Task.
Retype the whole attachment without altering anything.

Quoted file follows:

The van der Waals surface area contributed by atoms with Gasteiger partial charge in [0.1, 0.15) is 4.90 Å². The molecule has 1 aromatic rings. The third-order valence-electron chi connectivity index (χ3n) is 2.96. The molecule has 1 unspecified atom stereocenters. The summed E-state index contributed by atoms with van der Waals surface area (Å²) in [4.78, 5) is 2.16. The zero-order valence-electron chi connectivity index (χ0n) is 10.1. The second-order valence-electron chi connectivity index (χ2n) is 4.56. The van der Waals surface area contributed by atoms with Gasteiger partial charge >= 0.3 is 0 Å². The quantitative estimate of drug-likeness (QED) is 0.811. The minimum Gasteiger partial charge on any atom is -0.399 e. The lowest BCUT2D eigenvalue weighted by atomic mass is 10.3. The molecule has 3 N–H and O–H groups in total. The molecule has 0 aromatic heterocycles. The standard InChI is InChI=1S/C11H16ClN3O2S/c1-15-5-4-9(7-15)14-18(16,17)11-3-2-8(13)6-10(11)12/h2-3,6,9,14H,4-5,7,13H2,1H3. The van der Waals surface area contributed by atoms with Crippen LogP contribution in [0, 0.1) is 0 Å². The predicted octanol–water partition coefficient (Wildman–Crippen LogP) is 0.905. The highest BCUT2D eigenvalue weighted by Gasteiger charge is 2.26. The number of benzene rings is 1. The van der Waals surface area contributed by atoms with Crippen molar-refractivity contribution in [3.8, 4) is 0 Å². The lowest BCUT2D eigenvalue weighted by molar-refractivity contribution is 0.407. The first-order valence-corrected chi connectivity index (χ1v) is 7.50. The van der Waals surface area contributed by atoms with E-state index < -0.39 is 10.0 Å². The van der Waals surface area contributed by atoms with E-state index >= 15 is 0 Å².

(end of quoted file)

The van der Waals surface area contributed by atoms with Gasteiger partial charge in [0.1, 0.15) is 4.90 Å². The molecule has 1 aromatic rings. The third-order valence-electron chi connectivity index (χ3n) is 2.96. The molecule has 1 unspecified atom stereocenters. The summed E-state index contributed by atoms with van der Waals surface area (Å²) in [4.78, 5) is 2.16. The zero-order valence-electron chi connectivity index (χ0n) is 10.1. The second-order valence-electron chi connectivity index (χ2n) is 4.56. The van der Waals surface area contributed by atoms with Gasteiger partial charge >= 0.3 is 0 Å². The quantitative estimate of drug-likeness (QED) is 0.811. The minimum Gasteiger partial charge on any atom is -0.399 e. The lowest BCUT2D eigenvalue weighted by atomic mass is 10.3. The molecule has 3 N–H and O–H groups in total. The molecule has 0 aromatic heterocycles. The standard InChI is InChI=1S/C11H16ClN3O2S/c1-15-5-4-9(7-15)14-18(16,17)11-3-2-8(13)6-10(11)12/h2-3,6,9,14H,4-5,7,13H2,1H3. The van der Waals surface area contributed by atoms with Crippen LogP contribution in [0, 0.1) is 0 Å². The predicted octanol–water partition coefficient (Wildman–Crippen LogP) is 0.905. The highest BCUT2D eigenvalue weighted by Gasteiger charge is 2.26. The number of benzene rings is 1. The van der Waals surface area contributed by atoms with Crippen molar-refractivity contribution in [3.8, 4) is 0 Å². The lowest BCUT2D eigenvalue weighted by molar-refractivity contribution is 0.407. The first-order valence-corrected chi connectivity index (χ1v) is 7.50. The van der Waals surface area contributed by atoms with E-state index < -0.39 is 10.0 Å². The van der Waals surface area contributed by atoms with E-state index >= 15 is 0 Å².